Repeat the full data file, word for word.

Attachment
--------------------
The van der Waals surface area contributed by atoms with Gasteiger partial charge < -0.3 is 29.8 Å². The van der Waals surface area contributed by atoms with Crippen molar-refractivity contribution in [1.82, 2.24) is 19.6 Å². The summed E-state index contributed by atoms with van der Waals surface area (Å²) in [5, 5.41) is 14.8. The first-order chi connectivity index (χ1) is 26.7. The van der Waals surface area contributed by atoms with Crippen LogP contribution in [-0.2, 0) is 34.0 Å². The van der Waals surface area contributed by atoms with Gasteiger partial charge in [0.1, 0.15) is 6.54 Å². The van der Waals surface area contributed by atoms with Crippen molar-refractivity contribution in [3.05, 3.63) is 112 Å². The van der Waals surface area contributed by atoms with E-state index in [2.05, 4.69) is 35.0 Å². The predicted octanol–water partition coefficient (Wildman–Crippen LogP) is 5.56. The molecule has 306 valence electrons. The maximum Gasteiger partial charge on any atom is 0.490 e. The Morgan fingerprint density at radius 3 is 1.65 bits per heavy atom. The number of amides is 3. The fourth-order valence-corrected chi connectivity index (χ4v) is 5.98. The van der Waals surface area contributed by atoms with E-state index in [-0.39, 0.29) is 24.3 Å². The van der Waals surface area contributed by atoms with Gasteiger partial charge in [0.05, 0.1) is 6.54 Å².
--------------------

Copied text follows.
The van der Waals surface area contributed by atoms with Gasteiger partial charge < -0.3 is 29.8 Å². The van der Waals surface area contributed by atoms with Crippen molar-refractivity contribution in [1.82, 2.24) is 19.6 Å². The summed E-state index contributed by atoms with van der Waals surface area (Å²) in [5, 5.41) is 14.8. The first-order chi connectivity index (χ1) is 26.7. The van der Waals surface area contributed by atoms with Crippen LogP contribution in [-0.2, 0) is 34.0 Å². The van der Waals surface area contributed by atoms with Gasteiger partial charge in [0.1, 0.15) is 6.54 Å². The van der Waals surface area contributed by atoms with Crippen molar-refractivity contribution in [3.05, 3.63) is 112 Å². The van der Waals surface area contributed by atoms with E-state index in [2.05, 4.69) is 35.0 Å². The predicted octanol–water partition coefficient (Wildman–Crippen LogP) is 5.56. The molecule has 306 valence electrons. The maximum Gasteiger partial charge on any atom is 0.490 e. The Morgan fingerprint density at radius 3 is 1.65 bits per heavy atom. The number of amides is 3. The fourth-order valence-corrected chi connectivity index (χ4v) is 5.98. The van der Waals surface area contributed by atoms with E-state index in [-0.39, 0.29) is 24.3 Å². The van der Waals surface area contributed by atoms with Gasteiger partial charge in [0.05, 0.1) is 6.54 Å².